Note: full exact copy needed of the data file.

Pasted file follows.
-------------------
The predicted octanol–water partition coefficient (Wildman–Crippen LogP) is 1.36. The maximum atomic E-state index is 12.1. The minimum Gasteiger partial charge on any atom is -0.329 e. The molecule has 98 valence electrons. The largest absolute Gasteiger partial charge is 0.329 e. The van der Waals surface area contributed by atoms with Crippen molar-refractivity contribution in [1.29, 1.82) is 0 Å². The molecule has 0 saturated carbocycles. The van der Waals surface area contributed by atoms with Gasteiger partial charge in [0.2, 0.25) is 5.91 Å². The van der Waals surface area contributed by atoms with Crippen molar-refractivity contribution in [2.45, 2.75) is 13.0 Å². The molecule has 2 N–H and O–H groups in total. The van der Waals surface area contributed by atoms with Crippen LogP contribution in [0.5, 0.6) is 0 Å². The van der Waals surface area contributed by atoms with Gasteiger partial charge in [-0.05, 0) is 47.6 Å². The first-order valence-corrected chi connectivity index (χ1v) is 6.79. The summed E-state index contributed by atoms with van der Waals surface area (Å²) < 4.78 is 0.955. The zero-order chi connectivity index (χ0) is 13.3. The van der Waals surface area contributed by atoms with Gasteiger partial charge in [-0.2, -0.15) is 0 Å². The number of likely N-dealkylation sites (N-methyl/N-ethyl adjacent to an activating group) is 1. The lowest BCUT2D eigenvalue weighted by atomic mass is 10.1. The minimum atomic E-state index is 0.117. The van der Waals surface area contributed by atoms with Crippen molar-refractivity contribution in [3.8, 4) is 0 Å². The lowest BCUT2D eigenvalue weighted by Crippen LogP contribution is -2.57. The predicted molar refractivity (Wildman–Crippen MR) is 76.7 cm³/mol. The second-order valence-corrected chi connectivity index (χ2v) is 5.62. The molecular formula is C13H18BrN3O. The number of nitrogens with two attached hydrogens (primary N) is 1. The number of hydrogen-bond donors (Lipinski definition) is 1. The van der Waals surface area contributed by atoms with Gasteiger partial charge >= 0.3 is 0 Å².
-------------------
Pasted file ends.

The predicted octanol–water partition coefficient (Wildman–Crippen LogP) is 1.36. The maximum atomic E-state index is 12.1. The minimum Gasteiger partial charge on any atom is -0.329 e. The molecule has 98 valence electrons. The largest absolute Gasteiger partial charge is 0.329 e. The van der Waals surface area contributed by atoms with Crippen molar-refractivity contribution in [1.29, 1.82) is 0 Å². The molecule has 0 saturated carbocycles. The van der Waals surface area contributed by atoms with Gasteiger partial charge in [0.2, 0.25) is 5.91 Å². The van der Waals surface area contributed by atoms with Crippen molar-refractivity contribution in [2.45, 2.75) is 13.0 Å². The molecule has 2 N–H and O–H groups in total. The van der Waals surface area contributed by atoms with Crippen LogP contribution in [0.5, 0.6) is 0 Å². The van der Waals surface area contributed by atoms with Gasteiger partial charge in [-0.05, 0) is 47.6 Å². The first-order valence-corrected chi connectivity index (χ1v) is 6.79. The summed E-state index contributed by atoms with van der Waals surface area (Å²) < 4.78 is 0.955. The zero-order chi connectivity index (χ0) is 13.3. The van der Waals surface area contributed by atoms with Gasteiger partial charge in [-0.2, -0.15) is 0 Å². The number of likely N-dealkylation sites (N-methyl/N-ethyl adjacent to an activating group) is 1. The lowest BCUT2D eigenvalue weighted by atomic mass is 10.1. The minimum atomic E-state index is 0.117. The van der Waals surface area contributed by atoms with Crippen molar-refractivity contribution in [3.8, 4) is 0 Å². The lowest BCUT2D eigenvalue weighted by Crippen LogP contribution is -2.57. The predicted molar refractivity (Wildman–Crippen MR) is 76.7 cm³/mol. The second-order valence-corrected chi connectivity index (χ2v) is 5.62. The molecular formula is C13H18BrN3O. The number of nitrogens with two attached hydrogens (primary N) is 1. The number of hydrogen-bond donors (Lipinski definition) is 1. The van der Waals surface area contributed by atoms with Gasteiger partial charge >= 0.3 is 0 Å².